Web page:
Projects such as the Block Island Wind Farm, the first offshore wind farm in the United States, are just the beginning. With the project’s potential to reduce island residents’ electricity rates by an estimate 40 percent, a new source of clean, reliable and renewable energy may really be just over the horizon for the rest of us landlubbers too.
Uncovering the long term value of using cast polyurethane in the Mining Industry
There are very few industries that expect more from its tools and machinery then mining. Between the often hazardous, dirty, dusty or damp environments where mining generally takes place, to its tendency to run equipment (if not the men and women operating it) as close to continuously as the law, and/or mother nature will allow, if you are making equipment for the mining industry, it needs to have two key features: durability and resiliency.
All too often, it’s not any type of large, catastrophic equipment failure that can bring a mining operation to a grinding halt. Instead, the single point of failure is usually a relatively small component that’s supposed to prevent two or more larger components from coming in direct contact with each other and wearing each other out.
The weakest points on most machines are places such as joints, pivot points and other high friction areas. If these critical pieces are not routinely inspected, lubricated or otherwise maintained, they too will all to quickly succumb to the very pressure they were designed to protect against.
In these types of harsh environments, where operating time is the most valuable commodity, mining equipment designers and manufacturers are increasingly paying more attention to many of the “little things” that go into making their big machines go – longer.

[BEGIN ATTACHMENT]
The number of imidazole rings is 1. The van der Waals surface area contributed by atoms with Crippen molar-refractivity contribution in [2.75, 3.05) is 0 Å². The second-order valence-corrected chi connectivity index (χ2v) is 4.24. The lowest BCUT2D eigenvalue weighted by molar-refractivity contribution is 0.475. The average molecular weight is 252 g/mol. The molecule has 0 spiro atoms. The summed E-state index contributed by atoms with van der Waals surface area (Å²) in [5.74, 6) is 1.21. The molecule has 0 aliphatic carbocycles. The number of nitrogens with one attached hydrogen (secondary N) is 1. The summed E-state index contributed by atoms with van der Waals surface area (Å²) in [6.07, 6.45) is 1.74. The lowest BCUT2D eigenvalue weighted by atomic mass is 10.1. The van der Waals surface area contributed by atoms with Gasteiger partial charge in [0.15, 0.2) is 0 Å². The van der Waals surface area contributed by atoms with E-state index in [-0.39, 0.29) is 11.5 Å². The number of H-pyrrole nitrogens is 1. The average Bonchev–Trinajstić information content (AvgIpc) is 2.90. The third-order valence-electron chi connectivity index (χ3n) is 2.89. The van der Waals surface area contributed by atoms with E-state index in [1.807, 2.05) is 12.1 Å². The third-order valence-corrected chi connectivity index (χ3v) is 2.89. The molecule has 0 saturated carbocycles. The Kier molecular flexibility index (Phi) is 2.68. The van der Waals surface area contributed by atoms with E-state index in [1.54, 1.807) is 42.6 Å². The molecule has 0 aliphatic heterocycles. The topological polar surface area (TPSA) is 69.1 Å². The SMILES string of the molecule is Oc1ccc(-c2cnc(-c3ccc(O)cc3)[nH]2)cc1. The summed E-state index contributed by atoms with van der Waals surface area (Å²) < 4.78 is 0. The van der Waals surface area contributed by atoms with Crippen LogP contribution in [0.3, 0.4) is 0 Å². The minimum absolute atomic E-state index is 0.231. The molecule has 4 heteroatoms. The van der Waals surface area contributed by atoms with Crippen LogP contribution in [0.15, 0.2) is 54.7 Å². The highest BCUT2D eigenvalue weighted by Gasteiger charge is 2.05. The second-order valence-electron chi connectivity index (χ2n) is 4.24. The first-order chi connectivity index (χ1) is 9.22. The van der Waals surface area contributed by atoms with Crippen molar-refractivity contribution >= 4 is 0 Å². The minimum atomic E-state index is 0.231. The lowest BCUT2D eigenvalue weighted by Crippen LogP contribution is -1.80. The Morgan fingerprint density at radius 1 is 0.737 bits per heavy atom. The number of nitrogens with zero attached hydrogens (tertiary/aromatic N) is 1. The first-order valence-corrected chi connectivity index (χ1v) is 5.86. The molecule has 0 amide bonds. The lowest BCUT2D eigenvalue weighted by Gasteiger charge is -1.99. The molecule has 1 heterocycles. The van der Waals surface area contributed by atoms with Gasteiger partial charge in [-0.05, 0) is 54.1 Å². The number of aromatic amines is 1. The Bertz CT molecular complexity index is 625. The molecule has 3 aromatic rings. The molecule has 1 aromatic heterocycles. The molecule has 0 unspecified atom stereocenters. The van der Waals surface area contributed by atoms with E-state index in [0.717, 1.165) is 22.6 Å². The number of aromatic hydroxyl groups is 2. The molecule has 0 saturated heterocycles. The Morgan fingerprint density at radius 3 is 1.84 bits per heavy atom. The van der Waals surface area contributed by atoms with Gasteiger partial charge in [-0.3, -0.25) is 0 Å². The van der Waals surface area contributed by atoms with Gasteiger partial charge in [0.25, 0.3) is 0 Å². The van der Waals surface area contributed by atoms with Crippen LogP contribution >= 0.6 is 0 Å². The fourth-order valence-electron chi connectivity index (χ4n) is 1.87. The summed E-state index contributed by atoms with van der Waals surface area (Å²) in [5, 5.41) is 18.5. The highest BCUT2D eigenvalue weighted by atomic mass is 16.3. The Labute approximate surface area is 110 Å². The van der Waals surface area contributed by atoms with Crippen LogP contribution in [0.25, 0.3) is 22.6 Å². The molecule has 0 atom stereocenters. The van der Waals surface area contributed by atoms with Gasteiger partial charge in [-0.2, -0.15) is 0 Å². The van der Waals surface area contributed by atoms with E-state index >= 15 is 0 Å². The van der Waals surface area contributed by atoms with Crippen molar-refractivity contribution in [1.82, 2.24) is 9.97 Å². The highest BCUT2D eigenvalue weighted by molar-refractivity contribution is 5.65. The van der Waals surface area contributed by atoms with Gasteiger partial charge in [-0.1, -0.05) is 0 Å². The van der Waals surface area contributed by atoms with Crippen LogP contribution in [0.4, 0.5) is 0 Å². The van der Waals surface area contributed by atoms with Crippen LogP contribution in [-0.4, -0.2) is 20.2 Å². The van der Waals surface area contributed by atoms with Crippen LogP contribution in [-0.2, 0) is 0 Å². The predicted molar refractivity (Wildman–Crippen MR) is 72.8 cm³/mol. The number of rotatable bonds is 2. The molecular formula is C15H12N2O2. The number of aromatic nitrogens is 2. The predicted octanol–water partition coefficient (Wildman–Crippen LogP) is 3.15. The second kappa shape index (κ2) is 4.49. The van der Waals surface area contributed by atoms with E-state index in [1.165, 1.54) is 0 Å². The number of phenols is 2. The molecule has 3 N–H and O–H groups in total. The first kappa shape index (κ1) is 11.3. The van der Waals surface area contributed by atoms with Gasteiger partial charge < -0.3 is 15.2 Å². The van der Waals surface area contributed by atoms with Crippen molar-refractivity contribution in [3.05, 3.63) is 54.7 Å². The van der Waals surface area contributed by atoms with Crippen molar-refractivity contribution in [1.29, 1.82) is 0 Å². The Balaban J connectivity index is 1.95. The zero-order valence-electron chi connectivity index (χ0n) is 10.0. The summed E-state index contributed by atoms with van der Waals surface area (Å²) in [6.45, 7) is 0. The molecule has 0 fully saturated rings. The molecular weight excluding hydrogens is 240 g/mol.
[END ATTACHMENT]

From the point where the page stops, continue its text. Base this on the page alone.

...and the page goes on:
For example, cast polyurethane components, long known for their high load bearing capacity, impact strength, resilience and abrasion resistance are becoming very popular in a wide variety of applications to help increase the performance and longevity of mining equipment.
One of the major benefits of using castable urethane components is flexibility, not just in terms of the items physical performance as a rubberized material, but also because the components are liquid, allow configurations to be mixed, metered and dispensed with almost infinitely variable precision.
This unique process allows components to be made in any shape, size, weight or density, while still insuring the piece remains completely uniform and homogenous throughout the entire run.
Other advantages of cast urethane, when compared to other elastomers and plastics, include greater strength, toughness, durability and versatility. These cost effective and dependable elastomers that combine some of the performance advantages of engineering plastics, metals and ceramics along with the resiliency and flexibility of rubber.
Again, the adjustable nature of the chemical properties of polyurethane can be easily adjusted to provide many new opportunities to address performance problems that other materials could not solve.
Lastly, cast polyurethane components will also deliver a much better long term value for end customer. Unlike other materials, urethane components are much less likely to fail due to cracking, swelling, breaks, tears, abrasion and deterioration.
Another unique characteristic of cast polyurethane products is that they also can be molded and bonded to many different types of substrates, including steel, aluminum, fiberglass. Providing additional strength and rigidity if necessary. Alone, urethane components can be molded to meet various durometer hardnesses to accommodate the requirements of different applications.
Cast urethane components for mining and many other demanding industries created at Mark Tool & Rubber can be custom molded for both high and low volume production and are available in a variety of hardnesses from Shore 10A to Shore 80D. In addition, parts can be cast that are as small as a few ounces or as large as several hundred pounds.